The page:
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ContinuousWave: Small Boat Electrical
AIS Class A and Class B Confusion
|Author||Topic: AIS Class A and Class B Confusion|
posted 02-21-2009 02:21 PM ET (US)
WEST Marine has some motion picture and audio presentations from the Miami International Boat Show (MIBS) available on-line. In one of these, Chuck Hawley from WEST Marine interviews an ICOM spokesman, identified as Rick. About the MXA-5000 AIS receiver, ICOM's Rick says:
"It's a class A and B simultaneous receive AIS box."
"It's two channels, class A and class B, and it automatically just receives both, and simultaneous, so you'll never miss a class A or a class B target."
I found this to be confusing. From what I can tell, the radio channels used to transmit AIS signals are not divided into class A and class B users. All AIS transponders use the same channels, whether they are Class-A transponders or Class-B transponders. From the statements made by Rick, one could make the inference that a particular radio channel was assigned to Class-A transponders and a separate channel was assigned to Class-B transponders. I can't find any reference to support that.
According to the USCG, an AIS Class B transponder differs from a AIS Class A transponder as follows:
--Has a reporting rate less than a Class A (e.g. every 30 sec. when under 14 knots, as opposed to every 10 sec. for Class A)
Class-B transponders also transmit at lower power level, 2-watts, compared to Class-A transponders, which transmit at 12.5-watts. There is no mention of distinctive radio channel assignments.
As far as the radio portion of an AIS receiver goes, it is going to hear both Class-A transponders and Class-B transponders. However, since they transmit slightly different data, the data demodulator of an AIS receiver may need to be able to respond to both data formats. Perhaps this was the point the ICOM spokesperson was making: the MXA-5000 will process and output data from both Class A and Class B transponders.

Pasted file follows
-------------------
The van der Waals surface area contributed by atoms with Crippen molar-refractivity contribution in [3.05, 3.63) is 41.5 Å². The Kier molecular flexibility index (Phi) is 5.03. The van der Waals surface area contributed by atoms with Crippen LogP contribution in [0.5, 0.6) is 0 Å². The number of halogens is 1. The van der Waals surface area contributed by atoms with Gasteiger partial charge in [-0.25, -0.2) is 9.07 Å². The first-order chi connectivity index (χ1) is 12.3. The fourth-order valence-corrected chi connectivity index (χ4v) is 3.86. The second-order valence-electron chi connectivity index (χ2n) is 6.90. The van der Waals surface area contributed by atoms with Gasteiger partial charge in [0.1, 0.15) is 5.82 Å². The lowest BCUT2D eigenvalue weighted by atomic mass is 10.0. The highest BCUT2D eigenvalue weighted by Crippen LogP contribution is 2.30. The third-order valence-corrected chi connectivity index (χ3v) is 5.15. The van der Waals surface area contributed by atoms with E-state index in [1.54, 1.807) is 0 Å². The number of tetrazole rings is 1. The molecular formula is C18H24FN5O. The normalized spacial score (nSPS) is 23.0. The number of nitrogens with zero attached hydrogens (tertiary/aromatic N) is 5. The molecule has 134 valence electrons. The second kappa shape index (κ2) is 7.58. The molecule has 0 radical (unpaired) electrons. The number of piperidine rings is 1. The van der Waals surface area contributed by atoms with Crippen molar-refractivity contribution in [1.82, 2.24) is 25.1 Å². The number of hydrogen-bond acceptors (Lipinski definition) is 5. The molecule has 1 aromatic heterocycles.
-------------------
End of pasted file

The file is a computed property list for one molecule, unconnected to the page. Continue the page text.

I don't know if there is such a device as a Class A only receiver. Class-B transponders have only been approved for use in the United States for a few months, but they have been used elsewhere for some time. I would expect that if there were some particular difficulty to be overcome by an AIS receiver in handling Class-B transponders, that problem would have already arisen in Europe or other areas where Class-B transponders have been in use.
It is possible to filter AIS data when it is being displayed on a chart plotter or other device, and in some cases to reduce clutter it may be desirable to discard some of the data that has been received. For example, you might want to filter out all vessels that are moving at less than 5-knots. However, this sort of data filtering does not generally take place in the AIS receiver. The AIS receiver receives radio signals, demodulates the information on them, and then outputs that data in serial data transmission for use by other devices. This is the realm of the ICOM MXA-5000. In this regard it seems like all other AIS receivers. If there is going to be filtering of the data, it will happen at a higher level in the processing of the data, not in the radio receiver.
From the WEST Marine video, it looked like ICOM had a very cool set up at MIBS with their MXA-5000 connected to a computer running a marine navigation program, ultimately displayed on a very large screen. It was probably a very impressive demonstration. I hope ICOM takes that display on the road and hauls it to some other boat shows.
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